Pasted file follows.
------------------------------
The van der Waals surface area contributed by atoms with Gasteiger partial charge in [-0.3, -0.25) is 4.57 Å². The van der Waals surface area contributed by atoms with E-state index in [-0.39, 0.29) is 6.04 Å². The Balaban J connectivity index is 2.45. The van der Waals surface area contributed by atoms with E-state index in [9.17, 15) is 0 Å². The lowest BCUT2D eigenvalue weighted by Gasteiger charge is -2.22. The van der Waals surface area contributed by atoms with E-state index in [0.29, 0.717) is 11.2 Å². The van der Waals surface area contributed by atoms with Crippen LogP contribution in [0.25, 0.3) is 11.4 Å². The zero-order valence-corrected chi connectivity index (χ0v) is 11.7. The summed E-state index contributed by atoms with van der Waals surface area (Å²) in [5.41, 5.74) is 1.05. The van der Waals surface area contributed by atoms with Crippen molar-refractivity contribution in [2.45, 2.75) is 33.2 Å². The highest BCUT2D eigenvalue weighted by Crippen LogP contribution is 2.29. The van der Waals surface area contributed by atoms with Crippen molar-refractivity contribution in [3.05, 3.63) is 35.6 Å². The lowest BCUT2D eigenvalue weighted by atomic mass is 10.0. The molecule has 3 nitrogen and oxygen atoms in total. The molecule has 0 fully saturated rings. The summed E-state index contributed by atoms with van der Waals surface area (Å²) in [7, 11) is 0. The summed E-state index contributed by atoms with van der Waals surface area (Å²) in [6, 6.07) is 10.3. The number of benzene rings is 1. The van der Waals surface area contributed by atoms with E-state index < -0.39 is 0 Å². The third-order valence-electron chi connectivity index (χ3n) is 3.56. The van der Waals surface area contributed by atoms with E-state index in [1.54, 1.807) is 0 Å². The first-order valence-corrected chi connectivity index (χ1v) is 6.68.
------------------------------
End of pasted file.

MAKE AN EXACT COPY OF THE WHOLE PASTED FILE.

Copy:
The van der Waals surface area contributed by atoms with Gasteiger partial charge in [-0.3, -0.25) is 4.57 Å². The van der Waals surface area contributed by atoms with E-state index in [-0.39, 0.29) is 6.04 Å². The Balaban J connectivity index is 2.45. The van der Waals surface area contributed by atoms with E-state index in [9.17, 15) is 0 Å². The lowest BCUT2D eigenvalue weighted by Gasteiger charge is -2.22. The van der Waals surface area contributed by atoms with E-state index in [0.29, 0.717) is 11.2 Å². The van der Waals surface area contributed by atoms with Crippen LogP contribution in [0.25, 0.3) is 11.4 Å². The zero-order valence-corrected chi connectivity index (χ0v) is 11.7. The summed E-state index contributed by atoms with van der Waals surface area (Å²) in [5.41, 5.74) is 1.05. The van der Waals surface area contributed by atoms with Crippen molar-refractivity contribution in [2.45, 2.75) is 33.2 Å². The highest BCUT2D eigenvalue weighted by Crippen LogP contribution is 2.29. The van der Waals surface area contributed by atoms with Crippen molar-refractivity contribution in [3.05, 3.63) is 35.6 Å². The lowest BCUT2D eigenvalue weighted by atomic mass is 10.0. The molecule has 3 nitrogen and oxygen atoms in total. The molecule has 0 fully saturated rings. The summed E-state index contributed by atoms with van der Waals surface area (Å²) in [7, 11) is 0. The summed E-state index contributed by atoms with van der Waals surface area (Å²) in [6, 6.07) is 10.3. The number of benzene rings is 1. The van der Waals surface area contributed by atoms with E-state index < -0.39 is 0 Å². The third-order valence-electron chi connectivity index (χ3n) is 3.56. The van der Waals surface area contributed by atoms with E-state index in [1.54, 1.807) is 0 Å². The first-order valence-corrected chi connectivity index (χ1v) is 6.68.